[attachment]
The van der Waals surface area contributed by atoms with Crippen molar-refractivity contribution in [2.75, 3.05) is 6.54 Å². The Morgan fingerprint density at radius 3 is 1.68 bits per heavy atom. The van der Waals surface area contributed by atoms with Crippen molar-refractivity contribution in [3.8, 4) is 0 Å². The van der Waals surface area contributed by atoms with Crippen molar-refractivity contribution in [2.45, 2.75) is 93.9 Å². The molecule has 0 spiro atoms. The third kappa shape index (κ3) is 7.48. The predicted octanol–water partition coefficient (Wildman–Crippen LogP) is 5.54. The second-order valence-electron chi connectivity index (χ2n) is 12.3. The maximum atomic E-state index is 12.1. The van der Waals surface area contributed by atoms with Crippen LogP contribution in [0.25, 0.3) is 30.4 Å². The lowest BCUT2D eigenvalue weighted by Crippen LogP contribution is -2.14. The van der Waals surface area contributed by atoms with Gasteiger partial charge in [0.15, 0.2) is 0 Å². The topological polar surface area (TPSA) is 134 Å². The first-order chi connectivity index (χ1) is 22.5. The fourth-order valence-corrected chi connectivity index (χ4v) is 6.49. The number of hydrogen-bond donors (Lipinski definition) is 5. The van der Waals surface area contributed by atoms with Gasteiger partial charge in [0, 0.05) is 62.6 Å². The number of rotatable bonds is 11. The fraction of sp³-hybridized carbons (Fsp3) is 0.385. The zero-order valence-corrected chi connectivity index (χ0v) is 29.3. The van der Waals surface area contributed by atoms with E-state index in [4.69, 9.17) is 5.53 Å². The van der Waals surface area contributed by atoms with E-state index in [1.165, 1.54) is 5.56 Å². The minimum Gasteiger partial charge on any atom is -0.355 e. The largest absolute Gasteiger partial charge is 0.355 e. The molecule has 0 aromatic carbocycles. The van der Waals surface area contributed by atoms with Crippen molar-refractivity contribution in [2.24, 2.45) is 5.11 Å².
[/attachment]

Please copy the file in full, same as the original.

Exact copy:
The van der Waals surface area contributed by atoms with Crippen molar-refractivity contribution in [2.75, 3.05) is 6.54 Å². The Morgan fingerprint density at radius 3 is 1.68 bits per heavy atom. The van der Waals surface area contributed by atoms with Crippen molar-refractivity contribution in [3.8, 4) is 0 Å². The van der Waals surface area contributed by atoms with Crippen molar-refractivity contribution in [2.45, 2.75) is 93.9 Å². The molecule has 0 spiro atoms. The third kappa shape index (κ3) is 7.48. The predicted octanol–water partition coefficient (Wildman–Crippen LogP) is 5.54. The second-order valence-electron chi connectivity index (χ2n) is 12.3. The maximum atomic E-state index is 12.1. The van der Waals surface area contributed by atoms with Crippen LogP contribution in [0.25, 0.3) is 30.4 Å². The lowest BCUT2D eigenvalue weighted by Crippen LogP contribution is -2.14. The van der Waals surface area contributed by atoms with Gasteiger partial charge in [0.15, 0.2) is 0 Å². The topological polar surface area (TPSA) is 134 Å². The first-order chi connectivity index (χ1) is 22.5. The fourth-order valence-corrected chi connectivity index (χ4v) is 6.49. The number of hydrogen-bond donors (Lipinski definition) is 5. The van der Waals surface area contributed by atoms with Gasteiger partial charge in [0, 0.05) is 62.6 Å². The number of rotatable bonds is 11. The fraction of sp³-hybridized carbons (Fsp3) is 0.385. The zero-order valence-corrected chi connectivity index (χ0v) is 29.3. The van der Waals surface area contributed by atoms with E-state index in [4.69, 9.17) is 5.53 Å². The van der Waals surface area contributed by atoms with E-state index in [1.165, 1.54) is 5.56 Å². The minimum Gasteiger partial charge on any atom is -0.355 e. The largest absolute Gasteiger partial charge is 0.355 e. The molecule has 0 aromatic carbocycles. The van der Waals surface area contributed by atoms with Crippen molar-refractivity contribution in [2.24, 2.45) is 5.11 Å².